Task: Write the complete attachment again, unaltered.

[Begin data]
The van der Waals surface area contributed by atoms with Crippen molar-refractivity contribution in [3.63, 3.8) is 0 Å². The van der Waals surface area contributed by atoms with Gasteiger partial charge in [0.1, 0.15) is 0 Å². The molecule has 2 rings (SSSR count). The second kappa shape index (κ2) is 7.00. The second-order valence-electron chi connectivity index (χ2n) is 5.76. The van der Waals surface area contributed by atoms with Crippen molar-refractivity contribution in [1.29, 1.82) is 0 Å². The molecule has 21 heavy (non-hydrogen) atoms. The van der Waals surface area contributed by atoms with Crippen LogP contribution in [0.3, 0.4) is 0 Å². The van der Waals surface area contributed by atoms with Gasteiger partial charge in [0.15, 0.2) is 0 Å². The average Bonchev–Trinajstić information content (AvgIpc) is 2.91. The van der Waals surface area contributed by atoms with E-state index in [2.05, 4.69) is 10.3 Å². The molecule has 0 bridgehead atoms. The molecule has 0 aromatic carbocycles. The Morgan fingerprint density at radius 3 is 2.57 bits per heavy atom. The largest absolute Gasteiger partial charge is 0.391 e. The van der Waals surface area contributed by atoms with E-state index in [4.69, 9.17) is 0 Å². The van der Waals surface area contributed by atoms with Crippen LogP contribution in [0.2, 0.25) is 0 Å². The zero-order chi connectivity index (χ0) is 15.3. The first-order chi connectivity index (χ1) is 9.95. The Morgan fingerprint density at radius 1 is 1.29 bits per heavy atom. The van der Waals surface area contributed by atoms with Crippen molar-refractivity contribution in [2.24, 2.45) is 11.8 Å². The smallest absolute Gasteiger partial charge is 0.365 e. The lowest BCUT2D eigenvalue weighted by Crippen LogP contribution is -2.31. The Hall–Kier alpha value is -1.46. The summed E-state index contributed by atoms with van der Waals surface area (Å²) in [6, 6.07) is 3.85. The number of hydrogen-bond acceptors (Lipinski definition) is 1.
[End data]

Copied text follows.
The van der Waals surface area contributed by atoms with Crippen molar-refractivity contribution in [3.63, 3.8) is 0 Å². The van der Waals surface area contributed by atoms with Gasteiger partial charge in [0.1, 0.15) is 0 Å². The molecule has 2 rings (SSSR count). The second kappa shape index (κ2) is 7.00. The second-order valence-electron chi connectivity index (χ2n) is 5.76. The van der Waals surface area contributed by atoms with Crippen molar-refractivity contribution in [1.29, 1.82) is 0 Å². The molecule has 21 heavy (non-hydrogen) atoms. The van der Waals surface area contributed by atoms with Crippen LogP contribution in [0.3, 0.4) is 0 Å². The van der Waals surface area contributed by atoms with Gasteiger partial charge in [0.15, 0.2) is 0 Å². The average Bonchev–Trinajstić information content (AvgIpc) is 2.91. The van der Waals surface area contributed by atoms with E-state index in [2.05, 4.69) is 10.3 Å². The molecule has 0 bridgehead atoms. The molecule has 0 aromatic carbocycles. The Morgan fingerprint density at radius 3 is 2.57 bits per heavy atom. The largest absolute Gasteiger partial charge is 0.391 e. The van der Waals surface area contributed by atoms with E-state index in [4.69, 9.17) is 0 Å². The van der Waals surface area contributed by atoms with Crippen LogP contribution in [0.2, 0.25) is 0 Å². The zero-order chi connectivity index (χ0) is 15.3. The first-order chi connectivity index (χ1) is 9.95. The Morgan fingerprint density at radius 1 is 1.29 bits per heavy atom. The van der Waals surface area contributed by atoms with Crippen molar-refractivity contribution in [2.24, 2.45) is 11.8 Å². The smallest absolute Gasteiger partial charge is 0.365 e. The lowest BCUT2D eigenvalue weighted by Crippen LogP contribution is -2.31. The Hall–Kier alpha value is -1.46. The summed E-state index contributed by atoms with van der Waals surface area (Å²) in [6, 6.07) is 3.85. The number of hydrogen-bond acceptors (Lipinski definition) is 1.